The Lost Secrets Of The Harlem Renaissance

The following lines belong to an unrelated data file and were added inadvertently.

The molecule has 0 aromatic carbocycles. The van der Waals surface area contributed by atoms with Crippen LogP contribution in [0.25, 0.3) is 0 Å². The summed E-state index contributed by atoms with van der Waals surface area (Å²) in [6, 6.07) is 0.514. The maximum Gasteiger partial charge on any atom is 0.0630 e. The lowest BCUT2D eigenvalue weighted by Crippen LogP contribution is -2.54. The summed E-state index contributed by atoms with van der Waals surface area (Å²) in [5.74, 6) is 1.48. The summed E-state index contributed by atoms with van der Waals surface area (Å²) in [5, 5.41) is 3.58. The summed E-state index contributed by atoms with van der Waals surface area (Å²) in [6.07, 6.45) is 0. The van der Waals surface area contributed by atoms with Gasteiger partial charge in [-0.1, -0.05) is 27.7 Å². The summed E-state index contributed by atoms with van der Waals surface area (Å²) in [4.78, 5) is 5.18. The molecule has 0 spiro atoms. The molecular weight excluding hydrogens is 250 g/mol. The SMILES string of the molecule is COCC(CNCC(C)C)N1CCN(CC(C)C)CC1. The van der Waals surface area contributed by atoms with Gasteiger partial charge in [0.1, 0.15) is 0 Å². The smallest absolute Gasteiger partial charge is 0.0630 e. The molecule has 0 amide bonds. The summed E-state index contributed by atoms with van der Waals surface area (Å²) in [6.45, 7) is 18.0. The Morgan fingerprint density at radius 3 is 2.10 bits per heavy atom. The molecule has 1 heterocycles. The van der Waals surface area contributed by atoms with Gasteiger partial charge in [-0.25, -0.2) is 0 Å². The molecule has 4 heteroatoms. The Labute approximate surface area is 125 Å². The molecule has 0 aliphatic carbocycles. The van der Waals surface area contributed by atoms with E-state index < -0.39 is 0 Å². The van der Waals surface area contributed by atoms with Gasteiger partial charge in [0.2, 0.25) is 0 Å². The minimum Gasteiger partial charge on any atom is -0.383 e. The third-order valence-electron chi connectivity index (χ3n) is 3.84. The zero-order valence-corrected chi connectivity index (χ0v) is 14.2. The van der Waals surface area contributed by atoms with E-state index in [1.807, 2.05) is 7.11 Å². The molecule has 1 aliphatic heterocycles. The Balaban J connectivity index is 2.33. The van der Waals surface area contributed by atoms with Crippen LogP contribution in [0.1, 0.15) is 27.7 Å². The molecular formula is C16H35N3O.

This is one A.. I'm Todd Zelic in Washington Harlem in the nineteen. Twenties was unlike any other place in America in a piece published in crisis magazine Poet. Langston Hughes describes what Harlem Lim was like in one thousand nine hundred eighty six Harlem and it's Love Nights. It's cabarets and casinos. It's dark warm bodies. The thunder in subways the arch of the bridges. The Mighty rivers hold me. I am amazed at the tremendous of the city. It's the versus. It's many many things. I cannot tell the city how much I love. I have not enough kisses in my mouth for the avid lips of the city. I become dizzy dancing. To The jazz tune nights ecstasy wearied in the tire days the fascination of the city is upon me burning the five in the book that was one eight producer. Morgan givens reading Langston Hughes description of New York's Harlem Neighborhood Hood in the Mid Nineteen Twenty S. It's been nearly a century since the Harlem Renaissance and while artists like Louis Armstrong Langston Hughes and Zora. Neale hurston still endure dozens. If not hundreds of works from that period have been lost or forgotten or in some cases never even published will now. Many many of those are coming to life for the very first time this week a never before published novel by Jamaican born poet Claude McKay was published ninety years. I think it was written and another novel by writer. Jesse Faucet was also republished this week for the first time in nearly a hundred years will why are these forgotten works resurfacing now and how did they change our understanding of this cultural movement. Joining me from Saint Louis. Public Radio is William Maxwell professor of English Russian African American Studies at Washington University in St. Louis Professor Maxwell great to have you good day. This is a presser maxwell and from the city in which Langston us was inspired to write the Negro speaks of rivers about one hundred years ago actually wonderful and so great to have you joining us from that place lace as we talk about the Harlem Renaissance in joining from NPR in that very city of New York. Is Morgan. Jenkins author of this will be my undoing living at the intersection of black female and feminist in White America senior editor of Zora magazine. Morgan welcome to you. Thank you so much. Hits Morgan Jerkins Jergen Party. Thank you I appreciate it. Thank you so much also joining from NPR. New York's autumn Womack Assistant Professor of Nineteenth and and Twentieth Century African American literature at Princeton University. Professor Womack welcome to you. Thanks for having me Morgan. Jerkins you wrote in the introduction. To Jesse cassettes novel. There is confusion which was republished. Just yesterday who was Jesse for set and why has she largely disappeared from a conversation about the Harlem Renaissance. Yes so Jesse Faucet I would say it was just a a multi hyphen it artists and she was a poet. She was an essay as she. He was literary editor of the Crisis Between Nineteen Thousand Nine Hundred Nineteen Twenty Six Under the stewardship of WBZ boys and She also was a mentor. I mean she cheap. She published Langston Hughes first home. The Negro speaks of rivers. She mentored county Colon Jean toomer Claude McKay and it's fascinating remaining also said in a sense that she was lost to a public imagination I would say For many different factors and I think one of it is because it was a woman a black woman and she often was overshadowed by her black no counterparts. Well Morgan in a piece that you wrote for for the New Yorker you talk about a dinner that took place in downtown New York nineteen twenty four now. This dinner largely considered to be the event that led to the beginning the spawning of the Harlem Renaissance take a minute. Take US inside that dinner. Tell me who was there who was around the table blend. Also what happened. That was pivotal for Jesse Facet. Oh man so that dinner was legendary in a sense that it was just a WHO's who oh black luminaries and also white people there as well but anyone you can think of that. You know they were at that dinner to celebrate black back office but the word was that that dinner was supposed to be in celebration of Jesse Faucets debut novel there is confusion and she was told by Charles. Johnson who at that time was leading opportunity magazine that it was going to be an honor of her will. The problem got what happened was because because Elaine lock who was also considered one of the midwives of the Harlem Renaissance By Langston Hughes words he was the master of ceremonies and he did not at like Jesse Faucet to this day. I don't not sure why because they were both very educated black people the kate himself in a certain way. Hey Jesse Faucet I just want that known. Yes yes we we different. She was really kind to him. Took them out to dinner which he desperately needed so yes yes he did not like her. It was a very sharp disdain. So because he was the master of ceremonies Monet's instead of centering Jesse Faucet he made it just a general celebration of black writers and it wasn't until years later that faucet actually wrote a scathing letter to lock about how the party was actually intended for her. So this sort of overlooked aspect I I would say. In retrospect was a harbinger of things to come. Even in the afterlife. This was her party and in a way he didn't even invite her. She was there Elsa no she I know she was there but she wasn't. Honored is what I mean to say. She wasn't invited into the circle. I mean she was excluded. Yeah yes well Professor Fester Maxwell you've already put in your vote for Claude McKay. And the way he treated Jesse FA- set shock. I know I have someone else. We could indeed my favorite. I want you to talk about Claude. McKay because you're the CO editor of romance in Marseille. That's a novel by Claude. McKay was published for the first time. Also yesterday they now McCain is maybe another lesser-known writer of the Harlem Renaissance. So who is he. And why was Claude McKay import. Well the first thing I'd like to say is that the reason other than the fact that Claude McKay wrote this book between Nineteen Twenty Nine and nineteen thirty. Three that we have today is because of my co editor Gary Holcomb who for this is not an exaggeration about twenty years. Press to get this into publication. But who was Claude McKay I think it's fair to say he is if not the most radical writer of the Harlem Renaissance Certainly one of them and you can measure that on traditional political spectrum. The one that we inherit from the a French National Assembly he's the furthest to the left of all the Harlem Writers He's a very important early black communist And he would be important in the history of twentieth century ideology political life if he never wrote a sonnet So he's quite radical politically also becomes one of the first black anti Stalinists so he breaks with the Soviet version of communism in advance of the generation of Richard Wright and Ralph Ellison who are more famous for that break who wrote major novels around it. he's radically international He's born in the Clarendon hills of Jamaica in eighteen eighty nine migrates greats to the United States pretty much. The first moment he can winds up at the Tuskegee institute hates what he sees. As the militarized culture. There moves to Harlem but significantly leaves Harlem Justice. The Harlem Renaissance is really taking off and this might be one reason for his relative marginality though. He's very much back back. In Vogue in the best ways so nineteen twenty-three comes around. He's just written the first significant book of Poetry from the Harlem Renaissance which is called Harlem shadows and he gets on a boat and he works as a stoker and he's trying to get himself to Europe and then eventually to Moscow for a meeting of the common tern. Why why why did he leave? Just when things in Harlem for an artist were really starting to harm was he over at all. Was it not for him or did he just have travel. And he's over for it all I. I think that he would have been invited to the famous nineteen twenty four dinner that we were just talking about but I think he probably would have felt pretty badly Afterwards on May not have attended in in the first place I mean he was a hard core Bohemian Wanted a renaissance that was based on both absolute truth telling and on the UNMEDIATED culture of black working class people themselves where he always located wisdom so he was always skeptical of the desire to use the Harlem Renaissance essentially a form of black middle-class uplift politics which is not to say that everyone else in the Harlem Renaissance was interested in that but some of the grandees some of the Great Entrepreneurs Land Lock W. E. B. Two boys James Weldon Johnson and others were certainly in that camp and he was a communist best so maybe also look a Harlem. Renaissance also meant a certain degree for some writers commercial success. I might guess he Disapproved of that Well he wanted more commercial success than than he found believe me but he does argue in public and private With two boys about both both ideological and aesthetic matters And you know. Deploys writes the most scathing review of Mackay's career in which he talks about the novel that was published in Nineteen Twenty eight home to Harlem probably McKay's most notable work at least in Contemporary Times And says after reading it's pages I I feel distinctly like taking a bath. McKay wrote him a very scathing personal after that. So there's a lot of back and forth. It's not just political that's important but they're also aesthetic matters that separate them artists Having their debates in there and their conflicts Especially back then we've talked about some of these lesser known writers Jesse FA- set Claude McKay. But here's a writer that Alice. Here's here writer Alice Walker by the way talking about a Harlem Renaissance figure that many people probably have heard of I think my junior year in school in high school. That was the year that Zora died and I had no idea she had ever lived. I had it never heard absorbable Hurston. I had no idea none that there were black women writers. There's Alice Walker talking about Zora Neale L.. Hurston a writer who Alice Walker helped revitalize in the nineteen seventies Professor Womack Zorno Hurston is an interesting figure gear because most people have heard of her now but she died largely in obscurity. Until as I said Alice Walker kind of revived her legacy in the seventies seventy. So why did she receive so little acclaim while she was alive. And then why did that change so. She actually received quite a bit acclaim while she was alive in the earlier. Part of the What we think of as the Harlem Renaissance so the late nineteen twenty s and the nineteen thirties? I mean she was quite a well. Well known and Prominent Person Artists Anthropologist Personality in the Harlem Renaissance There's a couple of different reasons. I think why she died in obscurity. I mean the one one of the reasons is that she ran out of money And so she. She claims that in many people did too that the onset of the Great Depression a lot of the patronage dried up that was driving and funding these black writers and the Harlem Renaissance She also wrote in a style that was not entirely conventional right so she was really dedicated to capturing during the vibrancy and the pulse and the dynamism of black southern culture performance voice sound so many writers in this time period. We're turning their attention to in New York into urban centers. She was really intent on locating the subject of her writing In the black south although she did write some stories about the north and about New York that had been recently recovered. I'm if we're talking about LAS tax She also I mean. Many people think that her what we what was thought of as our conservative views around around segregation led to her trump and popularity so she was not entirely in favor of the nineteen fifty four Brown versus board of Education decision. Not because she thought that Black students deserve equal education. But she didn't think it should be funneled through white institutions right. I mean she grew up in all black town and she. I was very proud of that and committed to the idea that the institutions should be equal on their own terms. Let's listen to Zora worry. Neil hurston in her own voice. Bowl is around. I five Come on that colored car Monday cover let him out some trouble with the walk. Come on Professor Autumn Womack in two thousand eighteen essay. In the Paris review journalist. Shantelle tattling described Hurston. This way a mud Ed slinging proto feminist novel folklorist play writing ethnographer not to be crossed. Now that is a world Ling description. What was she like in life? I mean she was a master of reinvention She was constantly negotiating. All of these different a friend spheres and places and geographic domains. I mean we hear her voice right She was she was had a strong voice. Both on the page age and in writing I mean. There's very many accounts for walking into spaces in Harlem and very performance live Nature Right I'm she was committed to the stage. She was committed to black feeder. She was committed to embodied performance To dance to movement she did did a ton of field research in the American south and she lived amongst the people that she wrote about. I mean it's what's her community so I mean. In her autobiography. Strikes is on the road she talks about you know living in Turpentine camps and getting in fights with people and you know having to go undercover to to who duck and dive and move through all of these important and interesting scenarios So I think that that characterization of her as being kind of extra ordinary Harry is is right on point. Well Professor Maxwell back on Claude McKay. He introduced a number of openly queer characters which was revolutionary. For the time. We're going to take a break but take just a minute talk quickly about this subculture around Harlem Artists who wanted to explore not just race gender class sexuality things that a lot of people were not writing about right well you could say that that subculture is continuous with the whole second generation of all. This stotts writers. We're not just talking about McKay. Who actually worked with Zora? Neale Hurston Gwendolyn Bennett. And Richard Bruce Nugent nugent and others on some smaller publications McKay himself was a kind of mediator. Various subcultures he brings together are gay. Lesbian subculture in New York City is fairly openly bisexual man. During this period he hooks that culture up with the black radical culture or the proto communist culture of uptown the Jamaican radicals who are so important in the Harlem Renaissance People Zero Briggs. He Hooks that culture up with downtown. Lyrical left. Culture the magazine's the masses the new masses. The Liberator Crystal. Eastman Max Eastman so I would say. Say He's somebody who's cements these various sexual political subcultures together Almost single-handedly during this period well Jones tweeted this I. I took a college course on African American literature in the early seventies at West Virginia University introduced me to authors. I would not admit otherwise and for that. I'm grateful full. We're talking about the Renaissance of the Harlem Renaissance William Maxwell Professor of English and African American Studies at Washington University in St.. Louis Morgan Jerkins. An Automobile Mac are here as well. We'll take a pause and we'll talk a lot more about the Harlem Renaissance in just a moment I'm todd listening to one A.. From WMU and NPR support for this podcast and the following message. Come from Uber. Uber is committed to safety and to continuously raising the bar Dr to help make safer journeys for everyone for starters. All drivers are background checked before their first ride and screened on an ongoing basis and now uber has introduced a brand new safety feature called ride. Check which can detect if a trip goes unusually off course and check in to provide support to learn more about Uber's commitment to safety visit Uber Bird Dot com slash safety. Do you talk about the news with your friends. Your family or perfect strangers. Get the facts. You need to be up to speed on this busy news cycle so you can share what you know on the news. Roundup find the podcast in your feet every Friday. What's good Yo as you know? February is black sued month and all throughout that month. NPR's codes which is going to be running a special series about the history of black resistance because as long as black folks have been oppressed in this country country. which is you know forever? We've also been fighting back. Listen and subscribed. Well let's get back to our discussion about the Harlem Harlem Renaissance Authors whose work has been lost and this renaissance of the renaissance. Let me set the scene for you once again to get us back into the spear we're here is probably a person reading a poem that maybe you've probably heard of. I've known rivers ancient of the world and older than the flow of of human blood in human veins. My soul has grown deep like the rivers. I did in the eighties when Don's were young. I don't my hot near the Congo. And as allow me to sleep I looked upon the Nile as the pyramids above. It hired a singing of the Mississippi. When Abe Lincoln went down to New Orleans and I've seen its muddy bosom turn turn all golden in the sunset that was Langston Hughes reading? Probably one of his most famous poems. The Negro speaks of Rivers Morgan. Jerkins Erkin is here. Autumn Womack is here and William Maxwell of Washington University in Saint. Louis is here as well in twenty eighteen Hearst INS book bear coon about one of the last Africans to be brought over to America through the illegal slave trade was published for the very first time almost almost a century after it was written. Now Professor Womack Zora Neale Hurston. She really struggled with the story. That would become Beira. Koon Wai was writing this story. Such a such a hard time for her so she began to write the story That would become Barracuda in one thousand nine hundred eighty seven So that was the first time that she had gone down. South on a research trip sponsored by Carter G Woodson and Franz Boas who was her professor at Columbia Columbia University where she was studying anthropology as a student at Barnard So she began to write it in nineteen twenty seven. She returned in Nineteen Twenty eight twenty nine to to spend more time with him to create more full length. Version immense. She moved across different genres so she in her letters to various folks including on one of her patriots. CHARLOTTE osgood Mason. And she said. I'm going to try my hand at putting his story in a series of parables He tried recording him right. So maybe film would be the medium. Am that would best tell this story. So one of the things about. This is very characteristic of her sentence. She was always looking for the right form to tell the story of black life right and in particular this subject of slavery it seems posed a particular challenge for her and she was trying to figure out a form that would tell this story about a thing. That's supposed in the past right but that's still ongoing so there's this temporal kind of tangle that she was struggling within grappling with and I think it's really beautiful in her movement of men across these forms we really be impossibility of ever telling the story of slavery as something that's in the past right and that's something that I mean. Contemporary Scholars talk about in terms of the astrolabe from slavery. But she was theorizing this. I think in her movement across forms and trying to get it right and struggling to tell the story in a way that conveys the complexity. And you've Britain you've written about how she struggled almost from a scientific perspective. Her background as an anthropologist and wanting to give of her subject his voice in telling his story not being too emotionally involved in it at the same time how. How can you not be an insert of that that at that history telling narrative writing but scientific approach is a tough one to navigate right and I mean the thing? That's so brilliant about Hurston is that she figured out her our own way to do it right so she was. There is no way that I can be totally detached objective observer of this cultural life that I am a part of So she totally rejected this idea of scientific objectivity right And she also spent so much time with this man I mean. She went to his house in her. She talks about how she he brought him fruit. How they became friends how she took photographs of him right And so really refusing that binary of subject and researcher And I'm thinking holistically. About how do I approach this as a human right and has a story that we all need to hear as opposed to an object objective knowledge. Morgan Jerk I want to ask you about Jesse Redmond. FA- set again you. You mentioned that she wrote about the black middle class. She wrote about upwardly mobile black people during the Harlem Renaissance and she caught a lot of criticism from other black artists for focusing on this slice slice of black life. Now now Professor Maxwell made it clear to Claude. McKay was nice to her and despite the fact he was a communist she was nicer to. Oh so she spent more money on anyway no she was very kind to younger writers. Even those who were politically artistically oppose. Well Morgan Jerkins. What about Out Jesse for set and this writing about the black middle class. Did she catch a lot of heat for it. how did she navigate that. I mean it was hard. I mean you the historian at the Harlem Renaissance. Even though there was a lot of black people creating at the time there were a lot of opinions oftentimes controversial ones about how to to write about black people So as Professor Womack talked about with just with Zorno Hurston she wrote about black southern people with regards to their dialect in their vibrancy and she often caught flat from other people. Like Richard Ryan were example for Jesse Faucet you have to understand. She was from South Jersey Jersey. She was Ivy League educated. She came from. I would say like black intelligence. ooh People South Jersey Philadelphia so she wrote of these people often the style of. Would someone consider today like Jane Austen for example. Some people like in There's confusion to Jane Austen's work and some people had a problem with that because he said you know that doesn't really represent black people as a whole and now we have this time. We're in the spotlight now. Why aren't you speaking to a larger swath north of black people but she wanted to write about what she knew and explore the complexities right there? Can I. Can I leap in and please something. That common is really productive interesting to the one thing that we can say about the Harlem Renaissance which is really difficult to define is that. It's a moment when African American artists make it very clear that there isn't a singular black identity. Exactly right that you know. African Americans indeed people from the African diaspora come from every kind of region from every three kind of sociological position. Every kind of ethnicity speak every kind of language you can imagine. It's you can't define the central all style the Harlem Renaissance Right it sponsors working all these different modes fascinating. Well we heard a little bit from Langston Hughes at the very top and I did that for a reason because I want to get back to Langston Hughes in his relationships with some of the artists that we're talking about here we go now commits here. Everybody's excited let's let's Let's hear from again though we heard a little bit from Negro speaks leaks of rivers. Here's a clip from that same recording Langston Hughes explaining the inspiration behind the poem. Let's speaks rivers one one of my earliest times written in nineteen twenty. Just after I came out of high school I was going to Mexico to visit. My father. Father lived in Mexico City and on the train going across the Mississippi River. I looked out the window and I saw this great mighty river flowing down onto the height of the south and the think about what this river meant to the Negro people. Now Professor Womack Zora Neale Hurston Langston Hughes. Were very very good friends right. They had that okay. You you sound like you were prepared for that question until they weren't right okay. Exactly they weren't they weren't they both so this is complicated. They both had what was referred to what might be referred to as a patron a white patriot and then the relationship between them got complicated. So I know you've been waiting for this one So they had a really lovely lovely enduring friendship which I think is important to highlight. There's a beautiful book out now That tracks their friendship. Zora and Langston alinksyites or I apologize eligible for not getting the title on right now So they were the best of friends. I mean there's beautiful correspondence between them when Hurston was on a Research folkloric collecting trip in the late. Nineteen Twenty S. I mean she would write to him she would say I'm finding things for you. I'm collecting I've been sharing your book. I've been giving out copies of it Of his poetry. I've been reading it so they were really committed to fostering each other's Personal success They also as you said they shared One quite white Patriot and Charlotte osgood Mason And they had different terms of their contract may different relationship with her and that might have had definitely had something to do with the fracture. But it really I mean as the legend goes it. All Came to a head when they were working on this play mule bone together and they were supposed to collaborate and and maybe this is a lesson in the difficulty of collaborating with best friends But the legend has it that Hurston submitted copy happy rate for the play with her name. Alone then there's all these this drama the triangulation of the person who was working with them as well The play never actually got stage because everybody got turned off by the drama at all huge. Felt like he was blocked out of it. Hurson said that's not true. I didn't try to do that Eh. From there things Went from bad to worse. One Listener tweeted this. What a great conversation on the writers of the Harlem Renaissance Thank you? I knew a little about some of these writers. But you are really going in-depth with the knowledgeable experts. I will listen again and read more of these writers works. I agree we've got great experts. spurts who who really wanted to lean in on the relationship between so our Neil hurston Fox News. I'm todd relic. You're listening to one This message comes from NPR sponsor. LEGALZOOM legalzoom can help. Make sure your small business is set up for success this year. LEGALZOOM has helped more than two million Americans incorporate form an LLC and more you can also get advice on contracts lease agreements and other legal questions through legalzoom's network of independent attorneys since they're not a law firm more information is available at legalzoom dot com slash. NPR There's more to watch and read these days than any one person can get too. That's why we make pop culture happy hour from NPR twice a week we sort through the nonsense share reactions and give you the lowdown on what's worth your precious time. Listen subscribe to NPR's pop culture. Happy this is one A.. We're talking about the Harlem. Renaissance and Langston Hughes Professor Womack why he has Langston Hughes endured as one of the most widely read and recognized recognized figures from the Harlem Renaissance. When so many other writers is we've been talking about have either peaked and then receded or never been published in the first place? I mean I think a lot of it. It has to do with the gender aspect that Morgan brought up in the beginning. I mean it's not coincidental that Jesse Faucet and now a Larsen Larsen right and Hurston to a certain extent have kind of fallen by the wayside I mean Hughes was a masterful poet and writer. I mean that's part of it. I mean he was. He produced an amazing output The output though I think is a large part of it I mean he produced a ton of poetry and prose. He traveled internationally nationally in a different way than somebody like Hurston so we had a different kind of global footprint which also had a lot to do with it. He had a different kind of financial support So Oh Hurson was really financially dependent on Mason for a while Hughes had a different a different number of thousands of funds and money Kirsten also kind of embargo on the production of her work so as part of her contract with The patron she was not able to publish anything although she did she started needed it and got in trouble so there was a moment where she couldn't actually put out as much work as Houston So those are some of the reasons I mean he also just was. Does I mean people loved him right In a way that I think all of the figures that we're talking about today had a different they rubbed against the institutional on Norman away that I think was a little grading for some folks Morgan. Let's let's talk about Jesse Facet A little bit more And there is confusion. You've said that it raises questions that still feel urgent today. A black artist have to reflect the larger ideals of his or her community in individuality reserved only for white people. And I think Professor Maxwell kind of got at this the leeway that black artist has to write about broader broader classes of people than people want her to write about. Is that a challenge for you. Do you still feel it today. Absolutely when people ask me who who do you write for I often wonder if they're asking me that because I'm thinking out should I answer like a writing for the little girl you know. How or are they asking that because they know and I know that the publishing industry's still white dominated and there's only a certain few that get through that door and when you get to their door what you're GonNa do you're gonNA leave it open? You're gonNA close it and so when I think about this idea of individ- individuality and cultural obligation and I try to find a balance with but also the mamas over it's still a business and not everyone has the same opportunities and privileges as myself. And how do you contend with that also trying bright just you want to write. I don't think you can always do that. Because we don't live in an equal world. Can I say about that on the question of business business in the Harlem Renaissance. I mean I don't think it's ignoble to suggest. I believe this is the truth that one of the things. The Harlem Renaissance permitted was better business relationships between tween younger talented black writers many of whom were drawn to New York City. Because it was the center of American publishing and really important emerging Publishing firms arms like Alfred enough live right and others and people like Locke for all their difficulty with some of the younger generation made it contracts happen right. It was a marketing wing of the Harlem Renaissance. which again is not an ignoble thing? This is what eight modern renaissance requires. It requires a commercial official presence and it requires readers and it requires willing to buy a book well We have to go. And I'm sorry to say it because I think listeners. Yes I know. Listeners are loving this conversation just one second of autumn ALMAC. I'll leave it to you. We've been talking about. We've been talking about so many authors adjust. Just give me one recommendation. If people are interested in the Harlem Renaissance. They want to catch up on the history. Who should they read? What's what's what's out right now? Oh now like a book like a a writer from the Harlem Renaissance or contemporary anything. You want give us one idea. I I know the correct answer. Yeah I can I give to say two things that I think we are trying to say lane locks the the new Negro and then fire which was Hurston and Co's renegade kind of response to it which is like the radical younger voices saying anti institutional all black antagonistic people in people should catch up on those titles. That Autumn Womack has recommended if they want to get more out of this new renaissance of the renaissance assange. That's autumn Womack Assistant Professor of nineteenth and Twentieth Century African American literature at Princeton. Thank you so much professor. Thank you Morgan. JERKIN senior editor At Zora magazine Morgan. Thanks to you. Thank you and Professor William Maxwell at Washington University in St. Louis Professor. Thanks to you as well. Thanks for your opportunity tune. It was a real pleasure great to have all of you. This conversation was produced by Haley blasingame and edited by Matthew Simonsen to learn more about them and the rest of the team. visit the website website at the one. Eight DOT ORG. This program comes to you from W. Amu part of American University in Washington is distributed by NPR. Until we meet again again. I'm todd thank you so much for listening. This is one.